Jonathan Zawada makes all sorts of work in all sorts of mediums. He seems happy to paint, to illustrate, to design, which means his portfolio is both unique and totally intriguing. We caught up with Jonathan to talk work, location, and his experience with Todd Selby…
Can you introduce yourself? What do you do exactly?
My daily occupation has been changing shape over the past couple of years, and I’ve been spending more and more time working on art projects and exhibitions. For the past decade I’ve worked freelance for clients, mostly in the music and fashion industries, doing illustration, graphic design, textiles, branding, art direction and web design. And I still do a lot of that – I have to pay the bills somehow – but gradually the balance has been tipping in favour of independent art projects.
Because you work in so many different mediums your work seems un-categorisable. How important is it that you work in different ways?
When I started out as a designer it was very much in the graphic tradition, and my illustration and art interests sat totally outside of that – they were things I did after hours. In my design work I’ve always tried to avoid replicating a specific style or aesthetic – it seems to me that having a recognisable style acts more as an advertisement for yourself, as opposed to for your clients. Each medium should be appropriate for its message. Most of the time I start with a concept rather than a visual and end up finding the medium that perfectly supports and articulates the idea I’m wanting to explore.
Can you tell us a little about Over Time. How did that come about?
The idea for the Over Time landscape paintings came out of research I was doing for a previous exhibition, for which I was looking into fractals and self-similarity. I wanted to explore the idea of a structure being representative of its information content. At first this became mountain ranges which were the same as their histograms, but it quickly turned into mountain ranges that were derived from other graph data. As an artistic tradition, the idea of the landscape painting also appealed to the broader artistic concepts I was interested in – how to create artifacts from digital experiences – and in this idea I saw a way to construct a familiar, humanistic representation of the over-saturation of information that constitutes most of our virtual experiences. This kind of vast, dwarfing, alienating amount of information that is abstracted several steps from physical reality drives a lot of how people shape their world, and computer-generated, graph-derived landscapes seemed like a great visual representation of that.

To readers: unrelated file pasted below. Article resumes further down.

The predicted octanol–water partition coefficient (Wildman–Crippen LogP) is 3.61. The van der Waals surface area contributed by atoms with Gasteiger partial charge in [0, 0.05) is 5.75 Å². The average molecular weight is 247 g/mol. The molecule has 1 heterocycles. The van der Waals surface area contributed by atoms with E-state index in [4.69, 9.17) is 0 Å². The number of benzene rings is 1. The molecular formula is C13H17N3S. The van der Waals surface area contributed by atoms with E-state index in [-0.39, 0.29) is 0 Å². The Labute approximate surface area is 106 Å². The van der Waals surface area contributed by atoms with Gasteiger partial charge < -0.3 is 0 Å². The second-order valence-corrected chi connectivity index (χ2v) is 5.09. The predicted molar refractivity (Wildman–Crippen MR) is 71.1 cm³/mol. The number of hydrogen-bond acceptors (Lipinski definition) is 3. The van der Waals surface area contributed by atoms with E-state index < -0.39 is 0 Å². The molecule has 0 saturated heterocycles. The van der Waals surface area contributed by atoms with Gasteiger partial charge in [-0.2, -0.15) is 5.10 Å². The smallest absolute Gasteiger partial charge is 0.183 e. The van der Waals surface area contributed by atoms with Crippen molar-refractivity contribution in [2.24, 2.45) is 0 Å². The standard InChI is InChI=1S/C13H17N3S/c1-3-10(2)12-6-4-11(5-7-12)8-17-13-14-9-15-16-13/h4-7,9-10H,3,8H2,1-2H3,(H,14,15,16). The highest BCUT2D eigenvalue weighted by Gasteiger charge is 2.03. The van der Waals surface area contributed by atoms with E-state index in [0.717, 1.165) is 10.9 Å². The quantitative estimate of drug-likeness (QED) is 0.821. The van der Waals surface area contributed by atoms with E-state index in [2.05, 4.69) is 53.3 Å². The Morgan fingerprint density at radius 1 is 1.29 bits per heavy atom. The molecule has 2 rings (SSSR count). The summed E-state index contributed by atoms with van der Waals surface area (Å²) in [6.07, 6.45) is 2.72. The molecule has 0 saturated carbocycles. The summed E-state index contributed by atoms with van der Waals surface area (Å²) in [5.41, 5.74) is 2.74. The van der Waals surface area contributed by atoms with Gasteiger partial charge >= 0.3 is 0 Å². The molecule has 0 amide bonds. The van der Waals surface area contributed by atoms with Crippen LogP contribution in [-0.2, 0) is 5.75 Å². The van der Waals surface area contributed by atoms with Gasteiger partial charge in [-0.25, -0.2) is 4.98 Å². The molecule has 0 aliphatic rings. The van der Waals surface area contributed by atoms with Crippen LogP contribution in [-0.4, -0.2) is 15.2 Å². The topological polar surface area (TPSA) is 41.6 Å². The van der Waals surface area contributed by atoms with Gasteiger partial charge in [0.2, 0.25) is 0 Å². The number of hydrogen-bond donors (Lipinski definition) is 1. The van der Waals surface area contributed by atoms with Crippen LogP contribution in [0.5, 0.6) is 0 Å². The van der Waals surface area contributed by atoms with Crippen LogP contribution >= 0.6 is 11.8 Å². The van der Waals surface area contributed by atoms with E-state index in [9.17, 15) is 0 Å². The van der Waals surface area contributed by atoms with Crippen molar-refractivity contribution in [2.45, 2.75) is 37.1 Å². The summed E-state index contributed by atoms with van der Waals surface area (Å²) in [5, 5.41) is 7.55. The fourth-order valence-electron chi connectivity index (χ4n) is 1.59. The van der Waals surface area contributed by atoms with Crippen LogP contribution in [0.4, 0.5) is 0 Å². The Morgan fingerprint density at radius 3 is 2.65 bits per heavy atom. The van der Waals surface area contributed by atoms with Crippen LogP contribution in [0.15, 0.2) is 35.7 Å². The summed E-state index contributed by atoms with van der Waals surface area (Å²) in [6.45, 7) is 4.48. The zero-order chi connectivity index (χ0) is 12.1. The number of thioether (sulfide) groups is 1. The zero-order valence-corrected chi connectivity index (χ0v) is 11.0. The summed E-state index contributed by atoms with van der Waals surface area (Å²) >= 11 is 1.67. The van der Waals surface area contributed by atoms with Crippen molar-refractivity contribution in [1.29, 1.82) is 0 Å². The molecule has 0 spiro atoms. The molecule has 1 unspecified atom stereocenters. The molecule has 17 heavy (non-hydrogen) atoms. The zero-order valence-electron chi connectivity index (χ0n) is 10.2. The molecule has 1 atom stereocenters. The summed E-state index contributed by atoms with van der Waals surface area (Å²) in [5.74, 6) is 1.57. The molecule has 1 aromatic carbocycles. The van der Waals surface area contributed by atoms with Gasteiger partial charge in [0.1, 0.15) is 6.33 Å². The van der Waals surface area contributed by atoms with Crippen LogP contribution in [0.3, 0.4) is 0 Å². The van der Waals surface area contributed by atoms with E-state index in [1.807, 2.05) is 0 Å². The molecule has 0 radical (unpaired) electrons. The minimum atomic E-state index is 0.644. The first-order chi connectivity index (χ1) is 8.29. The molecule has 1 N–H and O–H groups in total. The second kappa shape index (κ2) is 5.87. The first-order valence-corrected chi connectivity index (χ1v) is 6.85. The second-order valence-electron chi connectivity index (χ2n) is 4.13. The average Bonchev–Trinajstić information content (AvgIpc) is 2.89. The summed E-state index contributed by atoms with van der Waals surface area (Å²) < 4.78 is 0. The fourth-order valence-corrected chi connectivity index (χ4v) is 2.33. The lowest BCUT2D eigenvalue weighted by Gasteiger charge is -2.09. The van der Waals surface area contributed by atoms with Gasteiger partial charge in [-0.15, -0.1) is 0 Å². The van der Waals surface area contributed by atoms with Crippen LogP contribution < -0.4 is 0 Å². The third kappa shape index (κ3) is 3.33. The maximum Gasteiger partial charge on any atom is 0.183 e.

Does Sydney affect your work in anyway way? Does that specific location influence your work?
It’s probably not the best time to ask as I’m just about to move to Los Angeles! I’m originally from Perth, a city that is to Australia what Australia is to the rest of the world – far removed, which in fact is the primary influence on the creative work being produced here. It instills a feeling of isolation. At first this is both motivating and liberating – there’s not much history or heritage here, which allows you to create your own path, and gives you the freedom to do whatever you want. But it also means opportunities to make a living are few and far between. One incredible aspect of Sydney is comfort – the environment is beautiful and the lifestyle borders on perfection, which really helps put things in perspective if you work within an industry that can cause you to focus a little too much on possessions and status.
We saw you and your wife Annie on The Selby. How was that?
It was great – he was such a lovely guy and his enthusiasm and energy is pretty infectious. Annie was especially excited as she follows the blogs more than I do (I confess that at first I didn’t really know who or what it was when I got the call about it). I was surprised to find how widespread his readership is – after our shots were posted we had all sorts of random strangers coming up to us on the street, confessing that they’d seen our house, and asking us where we got our couch from or saying they liked this or that. Mostly they then followed that up by saying they felt like a bit of a creep or a voyeur, which is funny!
What’s next for you? More of everything?
More of everything! I’m moving to LA in a few weeks and I’ll be working there for a few months on an exhibition later in the year which looks like it will be in London. My hope is that I can spend more time working on art and see where I end up. For the first time in a while I have no real plans after that which is an exciting feeling.
- It’s Nice That and Camden Council host evening of talks by LGBTQ creatives
- Michael Marcelle’s photography is “like a broken funhouse mirror in a gay haunted house”
- Books From The Future's experimentally collaborative and investigative publishing
- Issue four of Beauty Papers screws the formula of beauty, giving it a “brave new face”
- Molly Matalon shoots a fashion editorial in the desert, and things get brotherly
- Laura Callaghan on illustrating a lifestyle where women make all decisions
- Peter Funch has photographed the same people on the same street for nine years
- North reveals full Science Museum rebrand, and reacts to online criticism
- GraphicDesign& outline three projects that successfully support and impact mental wellbeing
- Dove apologises and removes advert showing a black woman becoming a white woman
- Apple announces launch of gender neutral emojis
- “It needed to be functional, a workhorse”: Arket’s in-house team on its brand identity